“Beauty, yes, but not only.” So begins Eye of the Beholder (Paraclete Press: October 2018), the new poetry collection from Luci Shaw—a volume that is both gentle and transcendent. Shaw’s poems are reminders of daily divinity: the wonders we might see if only we look closely enough, long enough. Her poem “Signals” captures this way of seeing: “Later / he showed me himself as a / honeycomb with bees, / and when I didn’t respond / he presented me with / a hillside of trees with / red and yellow leaves, and / finally I understood.”
Shaw is a prolific poet—at 90, she’s published over ten collections over the years, work that has originally appeared in publications like The Christian Century, Writer’s Almanac, Books & Culture, Image. Her poetry is devotional without being overly sentimental, and never trite.
Born in Britain, Shaw has said that she “always felt like an outsider” growing up in Canada, and later living in America. As a young woman, “not the treasured son and heir of the family in that British setting,” she felt like she was supposed to become merely a “good wife”—and not a poet. “To try to keep this flame of poetry alive—because it wouldn’t go away—I had to write in a kind of isolation,” she recalls, and that sense complemented her Episcopalian faith. She feels as if “the Holy Spirit is my muse,” and has spoken about how “the Spirit is holy breath, and that this breath carries my ideas into words, from my mouth into the air and into someone else’s ear.”
This sense of herself as poetic conduit feels particularly appropriate for Eye of the Beholder, which begins with her introductory essay, “Prophets & Poets.” In our “mechanistic society trammeled with political conflicts and a waning consciousness of the sublime,” Shaw believes that “poets—and particularly poets of faith—have a similar mandate” as the Biblical prophets: to look, to imagine, to document, and to share.
Ambitious sentiments, but Shaw’s own kenotic verses open from the self and move outward and upward—a humbling act. Her narrators are faith-filled, but imperfect. “Sometimes a prayer comes out / half-chewed, like a tough crust / that sticks in the teeth.” In a later poem, she revisits those flawed prayers, but reminds readers that our “troubles eat at God like nails.” Our pain is not ignored; “He never fails / but reassures he’ll heal again, / again, again, again and yet again.”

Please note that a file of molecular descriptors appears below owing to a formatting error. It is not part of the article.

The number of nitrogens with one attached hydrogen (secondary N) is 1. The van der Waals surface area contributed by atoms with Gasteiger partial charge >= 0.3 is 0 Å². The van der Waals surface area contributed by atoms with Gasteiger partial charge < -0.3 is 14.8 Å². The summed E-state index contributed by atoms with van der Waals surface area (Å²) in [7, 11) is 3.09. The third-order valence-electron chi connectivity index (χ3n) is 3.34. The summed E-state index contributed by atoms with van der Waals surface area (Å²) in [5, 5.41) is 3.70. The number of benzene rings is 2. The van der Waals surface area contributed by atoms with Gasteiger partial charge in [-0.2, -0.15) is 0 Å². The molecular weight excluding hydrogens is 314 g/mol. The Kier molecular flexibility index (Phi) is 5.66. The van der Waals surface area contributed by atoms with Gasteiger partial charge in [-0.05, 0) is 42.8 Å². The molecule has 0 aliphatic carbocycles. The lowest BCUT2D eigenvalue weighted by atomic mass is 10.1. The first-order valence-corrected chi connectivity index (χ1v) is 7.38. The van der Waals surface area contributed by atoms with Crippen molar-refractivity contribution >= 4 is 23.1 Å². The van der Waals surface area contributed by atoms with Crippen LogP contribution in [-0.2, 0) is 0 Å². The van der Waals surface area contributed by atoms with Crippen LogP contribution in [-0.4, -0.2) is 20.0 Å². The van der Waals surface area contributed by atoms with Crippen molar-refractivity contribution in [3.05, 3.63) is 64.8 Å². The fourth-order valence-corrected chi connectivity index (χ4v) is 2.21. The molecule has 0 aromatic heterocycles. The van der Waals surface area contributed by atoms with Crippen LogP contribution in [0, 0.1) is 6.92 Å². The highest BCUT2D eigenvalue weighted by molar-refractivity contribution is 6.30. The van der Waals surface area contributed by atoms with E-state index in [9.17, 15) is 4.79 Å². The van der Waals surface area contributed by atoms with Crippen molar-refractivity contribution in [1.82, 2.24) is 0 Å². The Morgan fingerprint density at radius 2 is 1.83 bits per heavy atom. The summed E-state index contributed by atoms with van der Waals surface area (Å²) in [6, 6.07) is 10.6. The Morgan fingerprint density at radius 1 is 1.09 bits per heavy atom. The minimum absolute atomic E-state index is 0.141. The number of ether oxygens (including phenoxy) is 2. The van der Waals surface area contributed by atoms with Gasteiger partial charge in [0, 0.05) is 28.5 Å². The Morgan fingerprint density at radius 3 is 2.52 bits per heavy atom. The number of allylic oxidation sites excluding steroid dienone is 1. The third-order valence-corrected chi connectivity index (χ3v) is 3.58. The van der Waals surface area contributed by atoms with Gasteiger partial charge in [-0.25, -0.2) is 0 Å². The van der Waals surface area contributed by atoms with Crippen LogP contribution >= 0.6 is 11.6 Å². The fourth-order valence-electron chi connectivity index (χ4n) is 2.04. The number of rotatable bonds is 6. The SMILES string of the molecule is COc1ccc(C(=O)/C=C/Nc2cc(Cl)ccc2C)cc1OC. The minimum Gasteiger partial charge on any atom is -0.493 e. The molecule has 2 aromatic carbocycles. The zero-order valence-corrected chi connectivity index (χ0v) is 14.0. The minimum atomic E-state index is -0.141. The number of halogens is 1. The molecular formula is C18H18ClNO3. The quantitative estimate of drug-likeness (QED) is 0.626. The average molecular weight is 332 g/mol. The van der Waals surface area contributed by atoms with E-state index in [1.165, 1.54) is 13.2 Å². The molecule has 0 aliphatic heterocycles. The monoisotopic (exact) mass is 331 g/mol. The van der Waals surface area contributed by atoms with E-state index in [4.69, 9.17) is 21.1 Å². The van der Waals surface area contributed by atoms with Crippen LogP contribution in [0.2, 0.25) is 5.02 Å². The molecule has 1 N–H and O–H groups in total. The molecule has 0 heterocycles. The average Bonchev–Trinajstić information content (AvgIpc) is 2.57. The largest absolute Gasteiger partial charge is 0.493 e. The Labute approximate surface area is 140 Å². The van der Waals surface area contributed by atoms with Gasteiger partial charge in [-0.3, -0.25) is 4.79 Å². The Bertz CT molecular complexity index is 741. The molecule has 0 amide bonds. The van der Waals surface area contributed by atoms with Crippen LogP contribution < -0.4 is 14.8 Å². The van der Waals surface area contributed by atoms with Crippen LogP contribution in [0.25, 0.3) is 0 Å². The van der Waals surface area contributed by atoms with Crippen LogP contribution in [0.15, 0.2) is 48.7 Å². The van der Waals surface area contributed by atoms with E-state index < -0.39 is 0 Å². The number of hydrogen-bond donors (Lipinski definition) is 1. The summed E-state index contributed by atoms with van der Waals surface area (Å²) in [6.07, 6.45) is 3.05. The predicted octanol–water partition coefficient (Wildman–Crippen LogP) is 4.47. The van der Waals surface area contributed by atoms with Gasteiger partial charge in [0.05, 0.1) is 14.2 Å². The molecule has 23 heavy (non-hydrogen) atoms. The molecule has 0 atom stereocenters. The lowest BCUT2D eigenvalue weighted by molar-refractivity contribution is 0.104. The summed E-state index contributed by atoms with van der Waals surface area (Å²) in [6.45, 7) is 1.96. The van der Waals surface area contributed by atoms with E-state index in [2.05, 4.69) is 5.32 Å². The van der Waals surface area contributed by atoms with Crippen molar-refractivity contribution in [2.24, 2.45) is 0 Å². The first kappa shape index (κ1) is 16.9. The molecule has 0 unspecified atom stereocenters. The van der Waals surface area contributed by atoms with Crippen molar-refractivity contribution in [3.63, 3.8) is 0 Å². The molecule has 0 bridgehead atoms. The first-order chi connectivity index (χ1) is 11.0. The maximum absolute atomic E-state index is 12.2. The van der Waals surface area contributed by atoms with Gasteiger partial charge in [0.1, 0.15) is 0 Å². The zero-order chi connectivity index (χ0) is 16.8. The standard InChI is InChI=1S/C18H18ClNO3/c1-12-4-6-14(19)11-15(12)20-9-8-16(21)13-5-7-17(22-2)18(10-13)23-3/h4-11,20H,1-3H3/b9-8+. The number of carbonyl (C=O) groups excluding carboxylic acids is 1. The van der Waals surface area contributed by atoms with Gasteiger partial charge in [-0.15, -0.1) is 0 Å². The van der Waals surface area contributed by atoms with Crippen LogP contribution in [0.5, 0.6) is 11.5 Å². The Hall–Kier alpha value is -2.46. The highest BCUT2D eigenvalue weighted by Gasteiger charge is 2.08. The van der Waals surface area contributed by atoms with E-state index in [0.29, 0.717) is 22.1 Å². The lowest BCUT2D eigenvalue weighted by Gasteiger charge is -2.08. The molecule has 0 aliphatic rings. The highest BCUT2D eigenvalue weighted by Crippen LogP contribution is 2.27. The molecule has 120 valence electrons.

Shaw is also a fine poet of the aging body. The narrator of “Regrettable” feels “unreliable. My fingers shake, / fumble.” She drops her earring while taking it off. Her handwriting has become illegible. She remembers faces and voices, but names have wandered away. “I can’t think what to do. I can’t / think. I am unlikely.” The narrator ends the poem looking in the mirror, wondering if “the marvels seen and written will / live on, or simply dry up, abandoning / their juiciness like dishwater down / the drain. Or damp bath towels / evaporating on the line, their moisture / vanishing in the air.”
She is a poet of “incremental life”—to borrow her own words. She has longed for “more celebratory poetry,” and Eye of the Beholder puts into practice what she has gently preached. Poems like “Testify” are finely written, but also serve a practical end: they help us see better. “Though my hearing is never / acute enough to detect / the soft script of the fly’s footfalls / as it dances on the window, / or to record the swift play of wings, / the glass knows.” There is a moving, churning world around us. Maybe it is up to poets to act as prophets of vision. “Like my mother’s voice when she / spoke truth to me. The whisper of / small roughage, and crumbs / left on the table between us.” Eye of the Beholder brings us to that table, and offers whispers of truth in humble lines.
Nick Ripatrazone has written for Rolling Stone, Esquire, The Atlantic, and is a Contributing Editor for The Millions. He is writing a book on Catholic culture and literature in America for Fortress Press.
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